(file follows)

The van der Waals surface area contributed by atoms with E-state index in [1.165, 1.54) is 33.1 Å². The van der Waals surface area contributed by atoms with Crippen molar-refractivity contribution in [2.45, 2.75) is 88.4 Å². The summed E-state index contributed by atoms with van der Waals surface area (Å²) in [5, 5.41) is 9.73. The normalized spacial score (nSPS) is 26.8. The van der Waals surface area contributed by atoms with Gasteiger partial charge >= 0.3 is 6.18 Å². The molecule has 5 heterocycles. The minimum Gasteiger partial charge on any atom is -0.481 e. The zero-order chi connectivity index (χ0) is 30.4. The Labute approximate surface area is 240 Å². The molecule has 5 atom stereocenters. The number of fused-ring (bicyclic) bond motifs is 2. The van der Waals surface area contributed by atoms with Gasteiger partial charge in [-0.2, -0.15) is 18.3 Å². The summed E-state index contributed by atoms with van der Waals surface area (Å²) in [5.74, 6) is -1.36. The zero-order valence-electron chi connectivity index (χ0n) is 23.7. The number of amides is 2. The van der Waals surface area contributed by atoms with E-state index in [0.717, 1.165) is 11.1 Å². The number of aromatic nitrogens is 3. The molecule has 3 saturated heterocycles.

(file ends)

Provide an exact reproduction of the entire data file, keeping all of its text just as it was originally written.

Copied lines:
The van der Waals surface area contributed by atoms with E-state index in [1.165, 1.54) is 33.1 Å². The van der Waals surface area contributed by atoms with Crippen molar-refractivity contribution in [2.45, 2.75) is 88.4 Å². The summed E-state index contributed by atoms with van der Waals surface area (Å²) in [5, 5.41) is 9.73. The normalized spacial score (nSPS) is 26.8. The van der Waals surface area contributed by atoms with Gasteiger partial charge >= 0.3 is 6.18 Å². The molecule has 5 heterocycles. The minimum Gasteiger partial charge on any atom is -0.481 e. The zero-order chi connectivity index (χ0) is 30.4. The Labute approximate surface area is 240 Å². The molecule has 5 atom stereocenters. The number of fused-ring (bicyclic) bond motifs is 2. The van der Waals surface area contributed by atoms with Gasteiger partial charge in [-0.2, -0.15) is 18.3 Å². The summed E-state index contributed by atoms with van der Waals surface area (Å²) in [5.74, 6) is -1.36. The zero-order valence-electron chi connectivity index (χ0n) is 23.7. The number of amides is 2. The van der Waals surface area contributed by atoms with E-state index in [0.717, 1.165) is 11.1 Å². The number of aromatic nitrogens is 3. The molecule has 3 saturated heterocycles.